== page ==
Sex Before Marriage

Can any religion that doesn't permit it influence bedroom ethics in America?

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After twenty years of churning out "Savage Love," the Seattle writer can lay a legitimate claim to being America's most influential advice columnist. He is syndicated across the world in more than seventy newspapers--mainly alternative weeklies in the United States--with well over one million in total circulation. Online, he reaches millions more readers. He is a frequent contributor to the popular radio program This American Life, and a "Savage Love" television show on MTV is said to be in the works. His podcast has a higher iTunes ranking than those of Rachel Maddow or the NBC Nightly News, and his four books have sold briskly (a fifth is due out in March). And when it suits him, the range of his commentary has become increasingly broad...

While he built his following by talking without fear or euphemism about the technical aspects of intimate life, Savage has moved inexorably over the years toward focusing on the moral ones. In so doing, he has carved a unique place for himself in the culture's discourse about sex. For years, there have been moralizing voices on the right standing athwart the rush of sexual freedoms yelling "Stop," and there have been others whose policy is to remain nonjudgmental toward sex as a form of expression. Savage yields to no one in his sexual libertarianism, but he has not been content to relegate the ideas of right and wrong to cultural conservatives. Wading deep into the free-fire zone of modern sexuality, he has codified a remarkably systematic--and influential--set of ethics where traditional norms have fallen away. The question is, into what kind of world do his ethics lead us? ~ Benjamin Dueholm, writing in Washington Monthly

Among my many friends from Catholic school, I can't think of anyone who waited for marriage to have sex. Perhaps I'm forgetting someone. But I doubt it. At the very least, hundreds of former classmates went against the church on this one - even devout believers who were married by priests, attend mass weekly, and plan to send their infant children to Catholic schools.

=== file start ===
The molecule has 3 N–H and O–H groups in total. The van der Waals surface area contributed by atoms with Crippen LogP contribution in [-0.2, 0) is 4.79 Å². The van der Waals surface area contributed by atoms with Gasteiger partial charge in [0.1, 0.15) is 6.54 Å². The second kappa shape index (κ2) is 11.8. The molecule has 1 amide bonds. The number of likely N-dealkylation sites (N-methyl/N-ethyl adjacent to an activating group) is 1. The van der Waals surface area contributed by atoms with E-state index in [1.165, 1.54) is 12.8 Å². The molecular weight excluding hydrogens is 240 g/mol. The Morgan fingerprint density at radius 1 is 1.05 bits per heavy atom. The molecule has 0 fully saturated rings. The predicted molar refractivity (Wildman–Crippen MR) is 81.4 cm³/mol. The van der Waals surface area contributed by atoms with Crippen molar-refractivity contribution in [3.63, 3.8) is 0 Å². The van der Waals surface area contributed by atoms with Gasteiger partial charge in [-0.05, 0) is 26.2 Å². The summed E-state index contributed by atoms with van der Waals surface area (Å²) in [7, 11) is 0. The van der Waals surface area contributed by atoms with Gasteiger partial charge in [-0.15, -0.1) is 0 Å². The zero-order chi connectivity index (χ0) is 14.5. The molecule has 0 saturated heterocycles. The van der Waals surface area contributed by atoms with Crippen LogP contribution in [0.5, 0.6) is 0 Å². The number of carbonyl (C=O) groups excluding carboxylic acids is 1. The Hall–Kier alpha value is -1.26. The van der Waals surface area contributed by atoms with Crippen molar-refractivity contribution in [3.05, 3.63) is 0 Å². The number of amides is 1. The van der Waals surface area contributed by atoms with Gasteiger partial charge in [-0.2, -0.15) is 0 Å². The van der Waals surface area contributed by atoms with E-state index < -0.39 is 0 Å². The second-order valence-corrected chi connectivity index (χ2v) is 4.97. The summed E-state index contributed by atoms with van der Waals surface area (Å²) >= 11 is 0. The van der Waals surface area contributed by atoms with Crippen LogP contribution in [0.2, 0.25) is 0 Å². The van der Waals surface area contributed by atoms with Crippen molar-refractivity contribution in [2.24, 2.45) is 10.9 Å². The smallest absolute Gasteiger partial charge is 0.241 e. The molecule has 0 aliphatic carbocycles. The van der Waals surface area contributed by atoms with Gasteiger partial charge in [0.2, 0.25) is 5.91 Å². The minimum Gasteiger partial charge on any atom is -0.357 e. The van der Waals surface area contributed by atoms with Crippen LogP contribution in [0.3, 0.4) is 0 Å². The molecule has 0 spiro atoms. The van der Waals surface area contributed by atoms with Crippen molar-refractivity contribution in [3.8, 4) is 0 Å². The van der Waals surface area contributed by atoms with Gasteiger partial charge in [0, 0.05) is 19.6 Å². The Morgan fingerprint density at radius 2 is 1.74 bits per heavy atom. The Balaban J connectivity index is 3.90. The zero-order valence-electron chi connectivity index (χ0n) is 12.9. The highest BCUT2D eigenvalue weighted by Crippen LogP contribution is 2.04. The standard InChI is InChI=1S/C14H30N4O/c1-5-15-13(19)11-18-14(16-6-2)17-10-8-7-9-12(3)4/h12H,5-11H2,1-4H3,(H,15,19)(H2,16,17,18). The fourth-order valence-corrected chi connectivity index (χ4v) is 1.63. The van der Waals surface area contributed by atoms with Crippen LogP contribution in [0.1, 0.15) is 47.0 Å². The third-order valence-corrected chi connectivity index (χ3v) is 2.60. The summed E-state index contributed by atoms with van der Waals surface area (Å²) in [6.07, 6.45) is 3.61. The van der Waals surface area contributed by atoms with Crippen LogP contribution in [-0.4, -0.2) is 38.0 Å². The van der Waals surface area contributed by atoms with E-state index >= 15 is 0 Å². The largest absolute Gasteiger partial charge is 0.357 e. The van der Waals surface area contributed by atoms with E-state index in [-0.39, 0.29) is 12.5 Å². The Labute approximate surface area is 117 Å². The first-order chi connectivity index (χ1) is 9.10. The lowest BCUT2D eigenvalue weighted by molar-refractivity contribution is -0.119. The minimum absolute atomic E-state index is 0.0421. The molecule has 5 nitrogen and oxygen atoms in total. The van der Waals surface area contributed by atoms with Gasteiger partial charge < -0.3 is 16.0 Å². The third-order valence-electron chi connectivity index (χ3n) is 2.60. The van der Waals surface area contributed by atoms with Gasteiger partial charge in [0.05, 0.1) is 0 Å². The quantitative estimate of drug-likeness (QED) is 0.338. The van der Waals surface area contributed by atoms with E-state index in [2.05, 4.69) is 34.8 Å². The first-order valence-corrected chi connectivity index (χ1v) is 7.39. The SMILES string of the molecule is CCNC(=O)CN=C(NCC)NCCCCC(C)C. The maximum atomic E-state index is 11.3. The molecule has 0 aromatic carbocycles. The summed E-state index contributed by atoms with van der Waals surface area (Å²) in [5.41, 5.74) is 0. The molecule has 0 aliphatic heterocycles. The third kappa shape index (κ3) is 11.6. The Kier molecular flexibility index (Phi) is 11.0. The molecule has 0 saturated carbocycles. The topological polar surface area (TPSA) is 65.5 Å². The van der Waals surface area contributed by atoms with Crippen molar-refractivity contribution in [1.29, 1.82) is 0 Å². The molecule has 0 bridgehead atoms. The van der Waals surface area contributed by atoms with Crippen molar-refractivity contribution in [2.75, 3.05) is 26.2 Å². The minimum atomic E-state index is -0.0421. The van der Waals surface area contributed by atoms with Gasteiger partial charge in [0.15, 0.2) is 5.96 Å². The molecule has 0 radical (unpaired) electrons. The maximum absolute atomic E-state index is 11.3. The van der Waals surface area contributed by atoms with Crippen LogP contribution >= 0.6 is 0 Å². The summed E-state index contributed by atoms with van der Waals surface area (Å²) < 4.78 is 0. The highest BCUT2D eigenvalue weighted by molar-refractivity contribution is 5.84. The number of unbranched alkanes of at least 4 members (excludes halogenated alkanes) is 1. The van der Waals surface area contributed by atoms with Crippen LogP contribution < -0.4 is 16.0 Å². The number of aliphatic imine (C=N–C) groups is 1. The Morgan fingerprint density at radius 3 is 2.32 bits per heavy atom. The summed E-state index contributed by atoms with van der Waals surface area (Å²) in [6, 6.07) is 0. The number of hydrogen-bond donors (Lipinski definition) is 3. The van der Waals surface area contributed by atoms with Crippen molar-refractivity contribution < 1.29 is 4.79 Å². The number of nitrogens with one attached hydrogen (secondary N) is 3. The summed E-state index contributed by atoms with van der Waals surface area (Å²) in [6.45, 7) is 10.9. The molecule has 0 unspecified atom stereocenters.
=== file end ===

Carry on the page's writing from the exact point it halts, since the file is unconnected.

My Catholic friends have tended to marry younger than my non-Catholic friends, but almost all of them got married later in life than did their parents. This seems significant. It is plausible to ask a generation to postpone sex until they turn eighteen or twenty-one. Less so if they're marrying at twenty-four or twenty-seven or thirty, ages at which divorce is statistically less likely.

Orthodox Catholics believe sex outside marriage is sinful, that it goes against the wishes of God. In asserting so, they exert powerful influence on a very few people, and effectively cede all ethical questions concerning pre-marital sex to Dr. Drew, Dan Savage, sundry glossy magazines, the Office of Campus Life Orientation Coordinator, and the films of Judd Apatow. I'm less familiar with other Christian denominations. But I've never encountered one that has answers to most questions Dan Savage fields.

I don't mean to suggest that religious institutions should abandon their ideas about truth to become better at the advice-giving game. I am merely observing that the prohibition on pre-marital sex cannot survive a society where people get married in their late twenties or early thirties; that pre-marital sexual relationships are fraught with ethical questions apart from whether they should exist at all; that the teachings of Jesus Christ might easily be applied to a lot of those questions; but that the folks who normally provide guidance in how to follow Jesus eschew that role.

So Dan Savage has codified one of the most systematic and influential sets of sexual ethics in America. And in a small-circulation magazine of neo-liberal thought, a Christian minister has cogently critiqued it! Either click through, or take my word for it that the exercise proved fruitful. I wonder how American sexual ethics would change if other devout Christians engaged in more of the same.

(Fascinating that someone anticipated some of this in Time magazine circa 1950.)

Image credit: Reuters

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Conor Friedersdorf is a staff writer at The Atlantic, where he focuses on politics and national affairs. He lives in Venice, California, and is the founding editor of The Best of Journalism, a newsletter devoted to exceptional nonfiction.

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